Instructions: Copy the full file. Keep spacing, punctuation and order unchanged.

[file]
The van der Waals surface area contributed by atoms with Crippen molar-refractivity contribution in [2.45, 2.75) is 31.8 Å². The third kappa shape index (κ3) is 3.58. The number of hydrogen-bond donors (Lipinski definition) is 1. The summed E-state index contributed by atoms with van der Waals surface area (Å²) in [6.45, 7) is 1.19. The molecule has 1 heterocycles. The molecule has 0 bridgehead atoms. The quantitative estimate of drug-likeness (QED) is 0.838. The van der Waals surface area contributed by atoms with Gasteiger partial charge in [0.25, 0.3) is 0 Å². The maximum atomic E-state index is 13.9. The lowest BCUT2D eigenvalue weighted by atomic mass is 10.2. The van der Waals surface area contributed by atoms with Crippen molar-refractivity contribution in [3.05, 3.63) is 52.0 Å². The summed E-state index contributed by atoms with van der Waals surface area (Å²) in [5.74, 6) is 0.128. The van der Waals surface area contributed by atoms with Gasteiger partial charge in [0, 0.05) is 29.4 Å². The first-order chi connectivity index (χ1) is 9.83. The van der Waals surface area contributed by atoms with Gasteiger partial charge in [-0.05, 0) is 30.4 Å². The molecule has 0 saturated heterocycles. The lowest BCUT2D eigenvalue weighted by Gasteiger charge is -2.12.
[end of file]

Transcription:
The van der Waals surface area contributed by atoms with Crippen molar-refractivity contribution in [2.45, 2.75) is 31.8 Å². The third kappa shape index (κ3) is 3.58. The number of hydrogen-bond donors (Lipinski definition) is 1. The summed E-state index contributed by atoms with van der Waals surface area (Å²) in [6.45, 7) is 1.19. The molecule has 1 heterocycles. The molecule has 0 bridgehead atoms. The quantitative estimate of drug-likeness (QED) is 0.838. The van der Waals surface area contributed by atoms with Gasteiger partial charge in [0.25, 0.3) is 0 Å². The maximum atomic E-state index is 13.9. The lowest BCUT2D eigenvalue weighted by atomic mass is 10.2. The van der Waals surface area contributed by atoms with Crippen molar-refractivity contribution in [3.05, 3.63) is 52.0 Å². The summed E-state index contributed by atoms with van der Waals surface area (Å²) in [5.74, 6) is 0.128. The van der Waals surface area contributed by atoms with Gasteiger partial charge in [0, 0.05) is 29.4 Å². The first-order chi connectivity index (χ1) is 9.83. The van der Waals surface area contributed by atoms with Gasteiger partial charge in [-0.05, 0) is 30.4 Å². The molecule has 0 saturated heterocycles. The lowest BCUT2D eigenvalue weighted by Gasteiger charge is -2.12.